Bullet For My Performance Skills
09/04/19 08:56 Filed in: Music
I’m seeing a lot about music practice diaries and music bullet journals. Whilst habit tracking is an excellent discipline there are some pitfalls to be wary of.
It’s in my nature to jump to the head of the queue for a stationery fix, and I’d commit to any amount of study to warrant a new ring binder or notepad. However, I’m starting to have grave concerns for the growing obsession with elaborate practice diaries and music bullet journals.
I notice that many of the practice diaries are full of sections that aren’t relevant and they tend to be very expensive, meaning that you are paying a lot of money for a product that isn’t good value for money - inevitably there’s a lot of wasted space. I guess this is acceptable so long as you are willing to pay the price and absorb the cost of unusable pages.
Music bullet journalling gives me more serious cause for concern. There’s no doubt that the idea of colour coding habits to be tracked and decorating pages for various topics and goals is appealing - who doesn’t love to get the colouring pencils out? But herein lies the problem: You’re likely to spend far more time colouring in and decorating ideas about your music practice than you are working on your performance skills!
Maybe most people are more restrained than I am! Perhaps others are less likely to get distracted by diagrams, charts, illustrating and annotating than me. Then again, I suspect that I’m not really alone in this.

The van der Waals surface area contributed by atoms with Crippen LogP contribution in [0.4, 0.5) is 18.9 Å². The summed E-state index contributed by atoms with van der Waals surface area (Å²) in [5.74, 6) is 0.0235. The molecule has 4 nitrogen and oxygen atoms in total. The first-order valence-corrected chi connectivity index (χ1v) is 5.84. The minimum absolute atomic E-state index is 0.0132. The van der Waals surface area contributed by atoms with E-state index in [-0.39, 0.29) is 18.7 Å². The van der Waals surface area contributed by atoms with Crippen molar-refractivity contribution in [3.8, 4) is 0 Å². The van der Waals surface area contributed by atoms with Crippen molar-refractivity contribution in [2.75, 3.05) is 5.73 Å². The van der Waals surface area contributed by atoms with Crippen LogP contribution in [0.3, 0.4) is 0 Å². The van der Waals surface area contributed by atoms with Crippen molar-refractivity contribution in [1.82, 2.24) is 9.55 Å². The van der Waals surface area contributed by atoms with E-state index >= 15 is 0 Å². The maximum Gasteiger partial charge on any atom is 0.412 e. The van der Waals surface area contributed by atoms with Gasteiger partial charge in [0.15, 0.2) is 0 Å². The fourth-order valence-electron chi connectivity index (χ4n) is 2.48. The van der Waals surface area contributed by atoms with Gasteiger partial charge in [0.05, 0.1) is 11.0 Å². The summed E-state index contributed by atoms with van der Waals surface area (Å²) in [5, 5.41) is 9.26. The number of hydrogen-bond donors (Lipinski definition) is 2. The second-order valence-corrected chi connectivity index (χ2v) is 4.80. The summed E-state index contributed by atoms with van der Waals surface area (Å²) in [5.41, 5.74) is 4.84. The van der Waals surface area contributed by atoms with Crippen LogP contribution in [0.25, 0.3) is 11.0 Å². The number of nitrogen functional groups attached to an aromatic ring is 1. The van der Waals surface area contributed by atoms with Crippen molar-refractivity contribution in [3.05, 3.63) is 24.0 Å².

Habit tracking is a vital part of making good progress in any area of life. It’s a form of accountability and a good visual guide to the days slipping by into weeks and months is an admirable endeavour. BUT, the important part here is that the focus should be on the habit and not the habit tracking. In my experience a simple, business-like approach is best. Stay focused on the task in hand!
In order to help you stay focused on your practice I’ve made a weekly Practice Diary available to you as a free PDF download. The diary is undated and the days are just numbered so that you can jump in anytime and get cracking. This is a simple, but effective, method where you can make your own notes to aid practice. I tend to note down which scales and technical exercises I work on each day - that way I can work through a rota and everything gets an airing. I also make short notes on which pieces I’m working on and make general comments on aspects that I’ve been working on and what I need further practice on. This could mean fingering issues, articulation difficulties, metronome practice etc. The whole point is that you make a short comment to log your progress and get down to business.
Go to my FREE PDF page to get your A4 or US Letter weekly practice diary, stop prevaricating and get practicing!